It’s rare for a single family line to reside in the same home for more than century. It’s even more unusual for such continual occupancy to occur in the City and County of San Francisco, which was founded less than 300 years ago. Yet members of the Gallagher-McCarthy-Bray family have resided at 567-569 Mississippi Street for 110 years.
Annie Ferry Gallagher, a 26-year-old widow, emigrated from Dunfanaghy, Donegal, Ireland to the United States in 1876 with three small children. Barney, who was seven years old, was temporarily left in Pennsylvania with an uncle to attend school and work. Annie journeyed to San Francisco to setup life with Margaret, four, and William, three. Barney soon followed.
As the 19th Century drew to a close, Annie and her now adult sons were well established South-of-Market, on 10th Street. Margaret had married and move to the Peninsula. The family were active members of St. Joseph’s parish; the church just a block from their home. Their neighborhood was devastated on April 18, 1906 by the Great Earthquake and Fire. The conflagration lasted for days, destroying upwards of 80 percent of San Francisco. The Gallagher’s lost their home.
Not long after the earthquake, Barney and Annie made their way to Potrero Hill. William moved to the Sacramento area to start a family. The pair lived for a short while at 510 Missouri Street. Within the year, Barney married Grace McFadden, another Donegal immigrant who’d been living in Philadelphia. Barney’s uncle Morris, with whom he lived 30 years earlier, was married to Grace’s aunt Mary.
The newlyweds and Annie moved to 567-569 Mississippi Street, which ultimately became home to six generations of the family. The building is a duplex, but to the family it’s always been a big multi-generational home. When Barney, Grace, and Annie first moved there they lived in one unit; another family occupied the other. As the Gallagher family grew it took over both spaces.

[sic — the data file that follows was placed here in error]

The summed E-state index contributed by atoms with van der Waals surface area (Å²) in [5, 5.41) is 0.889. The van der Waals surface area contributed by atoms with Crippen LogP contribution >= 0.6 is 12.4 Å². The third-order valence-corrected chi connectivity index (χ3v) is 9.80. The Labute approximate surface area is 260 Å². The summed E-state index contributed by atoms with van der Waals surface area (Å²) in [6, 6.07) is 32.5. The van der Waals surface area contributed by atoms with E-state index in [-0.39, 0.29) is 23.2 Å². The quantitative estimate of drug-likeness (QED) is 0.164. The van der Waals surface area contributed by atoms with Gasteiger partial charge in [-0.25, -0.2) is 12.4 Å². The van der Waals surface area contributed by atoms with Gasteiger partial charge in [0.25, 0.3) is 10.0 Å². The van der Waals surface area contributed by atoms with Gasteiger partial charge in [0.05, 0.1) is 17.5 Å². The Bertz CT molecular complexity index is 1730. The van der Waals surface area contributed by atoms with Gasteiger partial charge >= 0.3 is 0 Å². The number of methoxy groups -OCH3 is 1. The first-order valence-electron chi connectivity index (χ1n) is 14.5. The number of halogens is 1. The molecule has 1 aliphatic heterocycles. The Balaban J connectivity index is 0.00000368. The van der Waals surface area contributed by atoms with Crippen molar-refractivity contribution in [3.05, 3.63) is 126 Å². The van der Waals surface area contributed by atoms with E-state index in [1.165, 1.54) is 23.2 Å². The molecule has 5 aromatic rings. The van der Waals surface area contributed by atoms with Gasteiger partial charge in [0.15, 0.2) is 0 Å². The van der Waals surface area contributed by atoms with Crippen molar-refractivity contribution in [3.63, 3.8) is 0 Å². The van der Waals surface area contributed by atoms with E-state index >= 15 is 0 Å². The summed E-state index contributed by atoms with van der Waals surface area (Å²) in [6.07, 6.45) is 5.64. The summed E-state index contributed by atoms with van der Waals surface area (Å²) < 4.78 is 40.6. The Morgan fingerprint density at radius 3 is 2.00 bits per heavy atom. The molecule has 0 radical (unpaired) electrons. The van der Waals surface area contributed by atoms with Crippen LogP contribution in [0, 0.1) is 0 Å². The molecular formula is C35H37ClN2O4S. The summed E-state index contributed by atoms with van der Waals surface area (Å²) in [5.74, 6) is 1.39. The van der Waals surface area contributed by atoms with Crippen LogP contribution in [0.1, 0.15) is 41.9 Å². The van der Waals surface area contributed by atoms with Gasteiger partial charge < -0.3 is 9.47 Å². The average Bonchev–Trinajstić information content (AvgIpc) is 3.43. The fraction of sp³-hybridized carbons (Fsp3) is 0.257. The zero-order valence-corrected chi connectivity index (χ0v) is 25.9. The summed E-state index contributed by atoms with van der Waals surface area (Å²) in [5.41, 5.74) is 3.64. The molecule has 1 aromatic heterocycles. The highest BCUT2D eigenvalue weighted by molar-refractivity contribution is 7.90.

Barney and Grace had three girls. All were born in the home, Eileen in 1908, Ann in 1910, and Grace in 1912. Barney was a hard-working man; Grace a strong mother. The girls attended St. Teresa’s school and enjoyed a good life on Mississippi Street playing with neighborhood children. Ann, the middle sister, was my grandmother.
Soon after the devastation of the 1906 fire, the world experienced the greatest pandemic in recorded history. Grace was a nurse during the tragic “Spanish Flu” of 1918/1919. She volunteered to help as suffering gripped the City. More than 3,000 San Franciscans died of influenza, including Grace.
Barney was left with three girls, ages eight, 10, and 12. Many suggested he put them in an orphanage, since he worked six days a week as a boilermaker, but he refused. He’d take care of them. The three girls idolized their father, later reminiscing about the fantastic job he did raising them.
Before Barney wed he gave his paycheck to his mother, keeping a bit to bet on boxing. When he married Grace, she got the paycheck; when Grace died, young Ann took over managing household finances, often treating her sisters and young friends to ice cream. It was a challenging situation for the three girls. After a few years at St. Teresa’s, they eventually graduated from Daniel Webster School and went on to Girls’ High School.
In 1933, Ann married Pete McCarthy II. Pete was born in San Francisco in 1908; his parents were from Cork, Ireland. The young couple settled in one half of the duplex, while Barney, Eileen and Grace lived on the other side. Pete worked for Southern Pacific Railroad, and later joined the San Francisco Police Department. Sergeant McCarthy spent many years at the now derelict Potrero Station on Third Street.